Mallards(wild ducks) -> domestic pigs-> humans

so there are lots of infections that can mutate in the wild (non-human component). Onene reason why there are 4 primary strains of flu circulating at one time. With variants. In part, this is why vaccine is "quadrivalent" - four flavors.

Fortunately some strains are not associated with pandemics, which gives the vaccine developers a huge break.
[comment]
Otherwise we would have a dodecavalent serum? :smile:
[/comment]
Exact details -- See:
https://www.uabmedicine.org/-/flu-strains-explained-and-how-the-vaccine-works

List of the stuff in our current quadrivalent serum for the US:
https://www.cdc.gov/flu/prevent/quadrivalent.htm
 
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  • #3
atyy
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Note the endpoint is 394 days. If Phase III goes really well, they may stop early because of ethical concerns. It is considered to be not ethical to delay a therapy/vaccine that works really well.
One argument for not stopping too early is that even if it is established the vaccine does give people immunity, the Phase III trial must still be large enough to catch rare adverse effects.
 
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Ygggdrasil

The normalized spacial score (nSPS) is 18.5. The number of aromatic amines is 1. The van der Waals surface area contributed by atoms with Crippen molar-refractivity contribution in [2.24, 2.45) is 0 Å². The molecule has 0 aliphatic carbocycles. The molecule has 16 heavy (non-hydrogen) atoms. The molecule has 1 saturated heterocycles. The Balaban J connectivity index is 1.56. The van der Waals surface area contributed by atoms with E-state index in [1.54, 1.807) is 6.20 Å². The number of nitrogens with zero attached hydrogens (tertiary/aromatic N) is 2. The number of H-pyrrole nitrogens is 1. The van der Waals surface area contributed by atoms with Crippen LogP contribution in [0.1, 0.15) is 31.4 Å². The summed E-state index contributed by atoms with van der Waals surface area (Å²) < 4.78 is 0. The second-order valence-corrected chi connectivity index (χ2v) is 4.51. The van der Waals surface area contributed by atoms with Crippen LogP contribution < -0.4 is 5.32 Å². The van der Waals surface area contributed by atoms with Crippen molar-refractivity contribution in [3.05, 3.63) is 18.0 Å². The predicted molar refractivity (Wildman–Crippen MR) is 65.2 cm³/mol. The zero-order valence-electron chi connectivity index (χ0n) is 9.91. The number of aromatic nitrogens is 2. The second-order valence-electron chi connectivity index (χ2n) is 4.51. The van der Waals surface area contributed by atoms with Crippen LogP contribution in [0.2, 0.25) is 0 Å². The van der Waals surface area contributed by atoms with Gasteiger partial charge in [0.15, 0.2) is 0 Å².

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Note the endpoint is 394 days. If Phase III goes really well, they may stop early because of ethical concerns. It is considered to be not ethical to delay a therapy/vaccine that works really well.

In practical terms, this means an approved vaccine in ~April 2021.
Moderna and other vaccine manufactures have released the protocols for their clinical trials. Instead of a fixed time endpoint, the vaccine manufactures have endpoints based on the total number of individuals in the trial who contract the coronavirus:

The panel, called a data-safety monitoring board, will perform its first analysis of Moderna’s efficacy data once 53 cases of Covid-19 have been diagnosed. Pfizer’s first analysis will be done after 32 cases.

The board could recommend stopping the Moderna trial after 53 cases if it was found to be 74 percent effective. In the case of Pfizer, the effectiveness would need to be better than about 77 percent.

Moderna has two more analysis points; Pfizer has four.

[...]